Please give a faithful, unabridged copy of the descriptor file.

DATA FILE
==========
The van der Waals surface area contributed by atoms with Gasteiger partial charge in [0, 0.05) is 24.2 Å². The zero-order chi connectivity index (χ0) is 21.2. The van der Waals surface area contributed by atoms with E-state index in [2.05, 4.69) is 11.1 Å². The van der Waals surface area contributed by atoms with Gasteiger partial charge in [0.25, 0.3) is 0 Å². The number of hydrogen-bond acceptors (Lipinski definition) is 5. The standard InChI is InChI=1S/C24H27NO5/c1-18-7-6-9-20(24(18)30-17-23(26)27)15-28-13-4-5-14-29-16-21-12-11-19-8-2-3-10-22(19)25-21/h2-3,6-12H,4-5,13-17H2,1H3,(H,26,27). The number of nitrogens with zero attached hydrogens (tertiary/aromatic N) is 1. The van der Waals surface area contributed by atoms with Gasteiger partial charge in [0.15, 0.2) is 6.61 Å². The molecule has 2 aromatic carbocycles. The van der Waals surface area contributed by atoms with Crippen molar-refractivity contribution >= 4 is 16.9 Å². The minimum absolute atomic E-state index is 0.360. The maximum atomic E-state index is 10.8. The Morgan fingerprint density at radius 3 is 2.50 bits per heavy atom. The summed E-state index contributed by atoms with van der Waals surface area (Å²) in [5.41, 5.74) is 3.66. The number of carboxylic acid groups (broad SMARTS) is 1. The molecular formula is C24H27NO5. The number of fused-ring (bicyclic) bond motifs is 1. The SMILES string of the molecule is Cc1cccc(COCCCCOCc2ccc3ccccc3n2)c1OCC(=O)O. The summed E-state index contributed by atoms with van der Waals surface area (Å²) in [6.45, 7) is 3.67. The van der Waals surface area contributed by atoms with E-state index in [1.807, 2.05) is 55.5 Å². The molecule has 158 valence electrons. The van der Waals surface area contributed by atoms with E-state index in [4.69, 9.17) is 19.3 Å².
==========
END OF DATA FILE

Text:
The van der Waals surface area contributed by atoms with Gasteiger partial charge in [0, 0.05) is 24.2 Å². The zero-order chi connectivity index (χ0) is 21.2. The van der Waals surface area contributed by atoms with E-state index in [2.05, 4.69) is 11.1 Å². The van der Waals surface area contributed by atoms with Gasteiger partial charge in [0.25, 0.3) is 0 Å². The number of hydrogen-bond acceptors (Lipinski definition) is 5. The standard InChI is InChI=1S/C24H27NO5/c1-18-7-6-9-20(24(18)30-17-23(26)27)15-28-13-4-5-14-29-16-21-12-11-19-8-2-3-10-22(19)25-21/h2-3,6-12H,4-5,13-17H2,1H3,(H,26,27). The number of nitrogens with zero attached hydrogens (tertiary/aromatic N) is 1. The van der Waals surface area contributed by atoms with Gasteiger partial charge in [0.15, 0.2) is 6.61 Å². The molecule has 2 aromatic carbocycles. The van der Waals surface area contributed by atoms with Crippen molar-refractivity contribution >= 4 is 16.9 Å². The minimum absolute atomic E-state index is 0.360. The maximum atomic E-state index is 10.8. The Morgan fingerprint density at radius 3 is 2.50 bits per heavy atom. The summed E-state index contributed by atoms with van der Waals surface area (Å²) in [5.41, 5.74) is 3.66. The number of carboxylic acid groups (broad SMARTS) is 1. The molecular formula is C24H27NO5. The number of fused-ring (bicyclic) bond motifs is 1. The SMILES string of the molecule is Cc1cccc(COCCCCOCc2ccc3ccccc3n2)c1OCC(=O)O. The summed E-state index contributed by atoms with van der Waals surface area (Å²) in [6.45, 7) is 3.67. The van der Waals surface area contributed by atoms with E-state index in [1.807, 2.05) is 55.5 Å². The molecule has 158 valence electrons. The van der Waals surface area contributed by atoms with E-state index in [4.69, 9.17) is 19.3 Å².